Homeless on Purpose – Day 2

It is 6 a.m. at the start of day 2, and I had a rough night! Sound really carries in the woods, and it sounded like everything was right on top of me. I got out of the tent and gathered all my wet clothes and put them in my wet backpack. I had decided to go to the laundromat and dry all my stuff including my bag. I headed that way. As I was coming out of the woods, a police officer was sitting in his car right where I came out, and I thought “Oh no, I am busted,” but he didn’t even look at me.

I kept walking and stopped by a local hotel. I went in and asked if I could get a cup of coffee and the man at the desk said yes and pointed me to the coffee. This had to be the best cup of coffee I have had in a long time. I then walked to the convenience store close by, and I decided to ask if I could use the restroom. (For those that know me, I have a thing about public restrooms, but I have a bigger thing about going out in the woods!) They said I could use their facilities, so I did and I also washed up while I was in there. It was now 6:45 and the laundromat didn’t open until 7 a.m., so I sat out front and waited for them to open. I took $2 and put everything I had in the dryer and dried it. At the same time, I charged my phone up and looked at the newspaper. It was slow and not many people were there, so it was nice. Once everything was dry, I decided to go in their bathroom and put on my dry clothes and then dry the ones I had on. After I finally finished drying everything, I decided to start walking, and once again, it started to rain. I ran to an overhang of a local business so I could keep everything dry. It didn’t rain long, so I got back to walking. I decided to figure out which church God wanted me to go to, so I started to pray. I walked and I was thinking, man I am hungry. Then some friends and their son came by and handed me two doughnuts and I was thankful! Answered prayer! I hope they’d do this even if it wasn’t me.

I continued to walk and I felt the Lord lead me to a particular church. So, I headed that way, walking past other churches and watching families going into church together. I started to miss my family and wondered what it is like for those that are out there each day who don’t have anyone to see these people with their families. I continued to walk and got to the church at 9:55. The service started at 10. God had confirmed this was the church where He wanted me. I went to the front door and the greeters were very friendly and pointed me to the door leading in to the worship room. I went in and it was dark, which was good. I sat on the back row and put my bag under my seat. The worship band was good, but I could not concentrate.  I kept thinking how hungry I was, did I stink, what if that cop goes in and tears up my tent, where am I going to get more food, man I have to walk all the way back and a host of other thoughts.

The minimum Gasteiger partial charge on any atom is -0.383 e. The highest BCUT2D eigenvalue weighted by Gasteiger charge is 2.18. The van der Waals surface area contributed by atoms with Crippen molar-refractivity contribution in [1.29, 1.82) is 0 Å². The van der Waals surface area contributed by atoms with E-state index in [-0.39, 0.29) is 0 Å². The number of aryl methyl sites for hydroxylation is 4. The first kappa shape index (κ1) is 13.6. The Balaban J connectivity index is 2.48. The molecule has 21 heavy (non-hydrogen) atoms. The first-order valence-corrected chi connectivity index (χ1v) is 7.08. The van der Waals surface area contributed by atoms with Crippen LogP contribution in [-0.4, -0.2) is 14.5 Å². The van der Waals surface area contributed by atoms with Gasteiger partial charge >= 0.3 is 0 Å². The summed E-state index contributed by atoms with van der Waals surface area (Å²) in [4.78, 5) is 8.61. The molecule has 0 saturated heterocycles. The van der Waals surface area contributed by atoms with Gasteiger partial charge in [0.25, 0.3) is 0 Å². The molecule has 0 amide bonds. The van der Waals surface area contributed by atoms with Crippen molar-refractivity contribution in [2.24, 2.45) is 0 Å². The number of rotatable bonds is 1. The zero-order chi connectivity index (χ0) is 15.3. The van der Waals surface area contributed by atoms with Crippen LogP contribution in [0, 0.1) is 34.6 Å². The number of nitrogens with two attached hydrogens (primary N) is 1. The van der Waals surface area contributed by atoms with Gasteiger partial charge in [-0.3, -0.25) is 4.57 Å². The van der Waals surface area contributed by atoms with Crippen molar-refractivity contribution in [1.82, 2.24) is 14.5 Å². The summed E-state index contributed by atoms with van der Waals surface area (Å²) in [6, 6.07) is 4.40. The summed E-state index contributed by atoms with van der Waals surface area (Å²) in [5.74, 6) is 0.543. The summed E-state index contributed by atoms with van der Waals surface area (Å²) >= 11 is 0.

To say it was hard to worship was an understatement. I actually left 30 minutes into the service. I began to walk again. I walked past other churches and saw people filing in. I really just wanted to be going to church with my family. I then stopped to rest a while. From walking with soggy socks and wet feet the day before, the bottoms of my feet were now one solid blister. I decided I would stop at another church and see if they offered any kind of food assistance. At the first church, I was met by a man at the door who asked me what I needed. I asked if they offered any kind of food assistance and he said, “No, we don’t do that,” and that was it. I walked away feeling kind of like an idiot. I came up on another church around 12:30 that had some cars in the parking lot and a sign out front that said “All Welcome,” so I thought maybe I could get some food here. I saw a man walking out and I said, “excuse me sir” and he kept walking, and then I said again, “excuse me sir” and he looked toward me. I asked him, “Does your church offer food assistance to those in need?” He said, “I don’t know. I haven’t been going here long. Go ask someone inside.” So I walked toward the door, and a couple came out carrying a large plate of food. They would not look at me.

“Excuse me, does your church offer any kind of food assistance?”

“We don’t know. There are some people inside.”

So I go inside, and there were two gentlemen inside the door.

“Can we help you?”

“I sure hope so. Do you offer any kind of food assistance?”

“No, we haven’t got that going yet, but maybe soon.”

I saw a bunch of people in the other room and a large table full of food. I guess they were having some kind dinner for their members. I just said“OK” and walked away. This was probably the most humiliating, sad thing I had experienced in this journey so far. I was really mad to say the least, and I could see why the homeless I had met were so turned off by the church. I am not saying all churches are this way, but there should not be one like this. I walked some more. I now know what Isaiah 58:7 means when it talks about the “poor wanderer.” I was just wandering with no real purpose or plan. I was at a loss. Honestly, I was getting a little frustrated by now.

I walked to a gas station, and they let me use their bathroom. I drank water from the bathroom sink for what seemed like forever. I went outside and sat down on the sidewalk, not really knowing what to do next. Well, I started walking and I came up on another church with a car in the lot. I thought to myself “Why bother?! They won’t give you anything. Why try?” I guess that is how those who are homeless feel, too.